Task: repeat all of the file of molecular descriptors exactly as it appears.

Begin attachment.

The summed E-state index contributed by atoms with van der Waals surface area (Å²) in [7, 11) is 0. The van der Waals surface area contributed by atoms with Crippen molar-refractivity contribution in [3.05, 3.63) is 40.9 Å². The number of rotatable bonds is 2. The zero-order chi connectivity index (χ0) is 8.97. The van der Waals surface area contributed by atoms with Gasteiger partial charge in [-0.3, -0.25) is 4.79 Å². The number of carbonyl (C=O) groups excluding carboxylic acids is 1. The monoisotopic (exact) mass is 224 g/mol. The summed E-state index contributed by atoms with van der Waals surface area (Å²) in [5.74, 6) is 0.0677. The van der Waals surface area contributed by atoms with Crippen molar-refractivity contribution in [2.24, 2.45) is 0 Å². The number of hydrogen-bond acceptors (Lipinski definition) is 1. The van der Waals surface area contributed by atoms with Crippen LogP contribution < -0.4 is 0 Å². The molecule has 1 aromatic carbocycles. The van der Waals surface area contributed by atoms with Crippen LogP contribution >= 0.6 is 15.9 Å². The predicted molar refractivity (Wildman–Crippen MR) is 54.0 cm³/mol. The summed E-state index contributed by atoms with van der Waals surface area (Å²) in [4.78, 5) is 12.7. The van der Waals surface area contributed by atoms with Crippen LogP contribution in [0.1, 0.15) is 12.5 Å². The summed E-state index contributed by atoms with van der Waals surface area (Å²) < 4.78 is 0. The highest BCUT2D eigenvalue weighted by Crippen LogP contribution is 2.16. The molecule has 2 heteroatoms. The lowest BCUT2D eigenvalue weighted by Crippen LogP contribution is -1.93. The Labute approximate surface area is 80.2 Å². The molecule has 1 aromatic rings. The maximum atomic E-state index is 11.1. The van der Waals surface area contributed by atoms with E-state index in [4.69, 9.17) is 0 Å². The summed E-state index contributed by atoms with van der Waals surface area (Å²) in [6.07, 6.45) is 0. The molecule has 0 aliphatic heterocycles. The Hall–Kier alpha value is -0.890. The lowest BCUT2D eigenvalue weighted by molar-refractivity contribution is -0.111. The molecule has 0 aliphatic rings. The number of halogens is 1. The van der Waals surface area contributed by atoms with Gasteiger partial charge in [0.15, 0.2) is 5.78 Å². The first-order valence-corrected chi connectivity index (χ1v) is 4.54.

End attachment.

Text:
The summed E-state index contributed by atoms with van der Waals surface area (Å²) in [7, 11) is 0. The van der Waals surface area contributed by atoms with Crippen molar-refractivity contribution in [3.05, 3.63) is 40.9 Å². The number of rotatable bonds is 2. The zero-order chi connectivity index (χ0) is 8.97. The van der Waals surface area contributed by atoms with Gasteiger partial charge in [-0.3, -0.25) is 4.79 Å². The number of carbonyl (C=O) groups excluding carboxylic acids is 1. The monoisotopic (exact) mass is 224 g/mol. The summed E-state index contributed by atoms with van der Waals surface area (Å²) in [5.74, 6) is 0.0677. The van der Waals surface area contributed by atoms with Crippen molar-refractivity contribution in [2.24, 2.45) is 0 Å². The number of hydrogen-bond acceptors (Lipinski definition) is 1. The van der Waals surface area contributed by atoms with Crippen LogP contribution < -0.4 is 0 Å². The molecule has 1 aromatic carbocycles. The van der Waals surface area contributed by atoms with Crippen LogP contribution >= 0.6 is 15.9 Å². The predicted molar refractivity (Wildman–Crippen MR) is 54.0 cm³/mol. The summed E-state index contributed by atoms with van der Waals surface area (Å²) in [4.78, 5) is 12.7. The van der Waals surface area contributed by atoms with Crippen LogP contribution in [0.1, 0.15) is 12.5 Å². The summed E-state index contributed by atoms with van der Waals surface area (Å²) < 4.78 is 0. The highest BCUT2D eigenvalue weighted by Crippen LogP contribution is 2.16. The molecule has 2 heteroatoms. The lowest BCUT2D eigenvalue weighted by Crippen LogP contribution is -1.93. The Labute approximate surface area is 80.2 Å². The molecule has 1 aromatic rings. The maximum atomic E-state index is 11.1. The van der Waals surface area contributed by atoms with E-state index in [4.69, 9.17) is 0 Å². The summed E-state index contributed by atoms with van der Waals surface area (Å²) in [6.07, 6.45) is 0. The molecule has 0 aliphatic heterocycles. The Hall–Kier alpha value is -0.890. The lowest BCUT2D eigenvalue weighted by molar-refractivity contribution is -0.111. The molecule has 0 aliphatic rings. The number of halogens is 1. The van der Waals surface area contributed by atoms with Gasteiger partial charge in [0.15, 0.2) is 5.78 Å². The first-order valence-corrected chi connectivity index (χ1v) is 4.54.